We've got to aid our digestion by chomping on the cool mint leaves of reason and reminding ourselves how much we're capable of doing RIGHT.
And it's when you're watching a game like the one against Air Force that you remember, "Oh, yeah. EVERYTHING. We are capable of doing just about EVERYTHING right."
And you just remember that (when things are going wrong and the breaks are beating the boys). You look at what the D did against both Air Force and USC and you remind yourself it was not a fluke.
The other sweet spot of the Air Force game (at least for me) was being able to watch the CBS Sports Network Broadcast, which featured A) less commercials than the average sitcom, and B) Aaron Taylor. Seriously, NBC needs to figure out a way to hire Aaron Taylor right now. The man is full of insight (and Lou Holtz impersonations). He cares about the team. He knows how to pronounce the players' names. He TALKS ABOUT ACTUAL FOOTBALL. Somebody please hire him immediately.
In the meantime, let's talk about this:
Notre Dame 38, Navy 34
Part of me would like to characterize this game as one big toothache following the sweet overindulgence against Air Force, but that wouldn't really be fair--to our team or to Navy.
After two straight years of getting chomped on by the Irish, Navy came pounding into Notre Dame Stadium and churned out a near-perfect game: zero penalties, zero turnovers. Two punts.
Notre Dame played a somewhat-less-clean game, with 5 penalties for 55 yards and 2 turnovers--but 0 punts. That's probably the most significant statistic of the game; Notre Dame scored every single time they had the ball (that they didn't turn it over), and this effort, combined with Navy missing a crucial point-after attempt, probably kept the game from turning into another triple-OT debacle.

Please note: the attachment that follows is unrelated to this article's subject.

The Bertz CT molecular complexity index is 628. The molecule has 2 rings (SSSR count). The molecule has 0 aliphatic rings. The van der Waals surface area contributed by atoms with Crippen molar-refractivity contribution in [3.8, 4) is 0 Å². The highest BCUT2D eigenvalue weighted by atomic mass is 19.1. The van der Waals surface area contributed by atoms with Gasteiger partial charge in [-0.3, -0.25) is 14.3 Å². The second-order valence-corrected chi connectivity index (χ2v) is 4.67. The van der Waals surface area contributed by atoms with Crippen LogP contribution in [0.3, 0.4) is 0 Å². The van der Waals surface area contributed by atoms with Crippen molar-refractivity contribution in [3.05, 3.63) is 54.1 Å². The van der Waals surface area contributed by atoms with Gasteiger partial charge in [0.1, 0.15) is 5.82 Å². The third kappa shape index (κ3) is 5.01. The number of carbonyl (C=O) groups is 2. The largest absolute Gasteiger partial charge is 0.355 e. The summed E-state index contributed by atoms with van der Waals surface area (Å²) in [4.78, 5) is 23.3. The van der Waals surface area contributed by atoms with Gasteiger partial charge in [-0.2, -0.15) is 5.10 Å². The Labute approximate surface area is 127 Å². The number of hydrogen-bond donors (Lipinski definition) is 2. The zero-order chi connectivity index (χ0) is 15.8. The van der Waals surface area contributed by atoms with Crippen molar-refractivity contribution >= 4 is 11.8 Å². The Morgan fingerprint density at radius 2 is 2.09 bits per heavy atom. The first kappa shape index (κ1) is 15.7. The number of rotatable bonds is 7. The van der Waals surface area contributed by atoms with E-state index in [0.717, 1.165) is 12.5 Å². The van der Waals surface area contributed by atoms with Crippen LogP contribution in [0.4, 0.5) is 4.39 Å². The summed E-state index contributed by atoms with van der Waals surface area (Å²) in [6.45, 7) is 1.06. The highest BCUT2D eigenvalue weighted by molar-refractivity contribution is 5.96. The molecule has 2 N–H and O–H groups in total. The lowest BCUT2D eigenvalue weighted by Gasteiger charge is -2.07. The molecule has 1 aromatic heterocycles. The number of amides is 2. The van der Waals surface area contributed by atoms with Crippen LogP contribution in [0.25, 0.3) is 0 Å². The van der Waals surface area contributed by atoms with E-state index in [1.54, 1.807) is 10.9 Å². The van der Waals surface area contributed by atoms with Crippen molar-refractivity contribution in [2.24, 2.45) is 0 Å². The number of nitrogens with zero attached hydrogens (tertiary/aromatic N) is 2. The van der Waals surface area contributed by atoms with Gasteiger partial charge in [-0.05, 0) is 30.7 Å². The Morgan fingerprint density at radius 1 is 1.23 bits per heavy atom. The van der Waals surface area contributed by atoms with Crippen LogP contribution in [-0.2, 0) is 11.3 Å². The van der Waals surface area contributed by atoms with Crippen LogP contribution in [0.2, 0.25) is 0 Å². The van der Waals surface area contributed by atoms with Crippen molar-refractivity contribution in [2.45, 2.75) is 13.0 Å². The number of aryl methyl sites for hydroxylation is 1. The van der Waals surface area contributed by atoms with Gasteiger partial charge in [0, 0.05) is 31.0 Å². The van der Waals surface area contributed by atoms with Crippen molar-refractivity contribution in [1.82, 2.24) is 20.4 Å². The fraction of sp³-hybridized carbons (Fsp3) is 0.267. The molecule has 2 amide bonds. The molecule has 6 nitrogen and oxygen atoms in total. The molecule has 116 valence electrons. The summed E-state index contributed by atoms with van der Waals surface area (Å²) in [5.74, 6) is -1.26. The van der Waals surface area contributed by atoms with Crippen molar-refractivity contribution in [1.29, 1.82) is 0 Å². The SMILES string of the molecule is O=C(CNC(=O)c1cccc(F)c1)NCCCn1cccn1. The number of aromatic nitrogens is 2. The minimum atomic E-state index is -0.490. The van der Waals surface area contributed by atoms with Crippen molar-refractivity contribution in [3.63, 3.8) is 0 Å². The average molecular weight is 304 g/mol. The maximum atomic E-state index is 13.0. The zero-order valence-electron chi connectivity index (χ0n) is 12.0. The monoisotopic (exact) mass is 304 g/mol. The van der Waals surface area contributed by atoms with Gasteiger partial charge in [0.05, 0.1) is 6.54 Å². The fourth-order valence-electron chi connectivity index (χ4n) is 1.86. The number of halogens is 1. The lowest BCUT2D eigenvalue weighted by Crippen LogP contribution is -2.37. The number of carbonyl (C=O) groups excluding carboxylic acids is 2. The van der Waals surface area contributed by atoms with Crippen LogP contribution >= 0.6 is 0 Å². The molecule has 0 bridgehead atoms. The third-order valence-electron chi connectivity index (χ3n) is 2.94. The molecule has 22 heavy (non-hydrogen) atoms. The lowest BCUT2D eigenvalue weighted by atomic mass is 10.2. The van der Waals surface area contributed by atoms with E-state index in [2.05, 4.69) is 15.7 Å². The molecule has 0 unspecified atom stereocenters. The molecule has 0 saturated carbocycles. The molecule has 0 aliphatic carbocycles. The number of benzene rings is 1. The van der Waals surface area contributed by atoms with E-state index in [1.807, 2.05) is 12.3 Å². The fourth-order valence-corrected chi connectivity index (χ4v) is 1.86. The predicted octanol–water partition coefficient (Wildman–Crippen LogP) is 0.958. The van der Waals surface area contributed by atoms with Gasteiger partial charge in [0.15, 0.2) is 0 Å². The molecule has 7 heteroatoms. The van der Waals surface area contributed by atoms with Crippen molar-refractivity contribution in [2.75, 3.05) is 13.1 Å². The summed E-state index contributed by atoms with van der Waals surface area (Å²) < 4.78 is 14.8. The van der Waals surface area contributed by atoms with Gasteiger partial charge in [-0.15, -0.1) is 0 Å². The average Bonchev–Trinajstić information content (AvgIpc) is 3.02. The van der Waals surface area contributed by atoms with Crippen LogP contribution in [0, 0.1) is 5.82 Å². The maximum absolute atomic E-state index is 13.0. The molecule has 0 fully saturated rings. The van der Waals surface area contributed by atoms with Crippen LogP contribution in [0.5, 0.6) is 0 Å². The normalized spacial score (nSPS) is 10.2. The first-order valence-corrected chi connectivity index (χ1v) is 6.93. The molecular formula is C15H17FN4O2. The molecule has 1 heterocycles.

All the back-and-forth in this game wasn't so much like watching a tug-of-war as it was like watching Wreck-It Ralph and Fix-It Felix grapple over the facade of the Nicelanders' apartment building in Fix-It Felix Jr. (and if you haven't seen "Wreck-It Ralph," you're just gonna have to go with me on this one.) Notre Dame struck first, sending the shiny gold hammer--I mean helmet--of George Atkinson scampering to the end zone for the game's initial TD. The Middies responded by punching through Notre Dame's defense on a 9-play, 56-yd scoring drive, culminating in a pile-driving smash into the end zone for Navy's first TD.
And so it went. Navy's ground-pounding scoring drives sent Notre Dame hopping around, looking for a way to fix the score to our liking. Our defense had a few moments of brilliance, including Jaylon Smith's game-winning tackle on Navy's last 4th & 4 attempt--which was akin watching the Nicelanders throw Wreck-It Ralph off the top of their apartment building to end of the game. There were some other nice patch-ups on defense, too (1 sack, 5 TFL, etc.), but most of our repairs came from the swift, sure hammer-strokes of the offense.
TJ Jones and the endzone came together like the cross-sections of two perfectly cut beams. Troy Niklas and Ben Koyack rat-a-tatted their way down field with the force of two handheld nail guns. And Tarean Folston bore down the field with the strength and persistence of a power drill, leaving 140 yards and possibly some Navy-blue sawdust in his wake.
Whatever fumbling hits we may have made against our own hands, we never bruised ourselves too badly to go on. We had the conditioning to go blow-for-blow against Navy. We had the fortitude to keep coming back as the score fell out of our favor. And, most importantly, we had the right tools.
There are no teams I admire more than the military academies for the way they play the game. But when it takes six guys to tackle Troy Niklas; when a freshman RB can jump and juke (a la Julius Jones) and make guys miss--well, that's stuff you can't really coach for. That's stuff you can barely recruit for. And in this game, it made all the difference.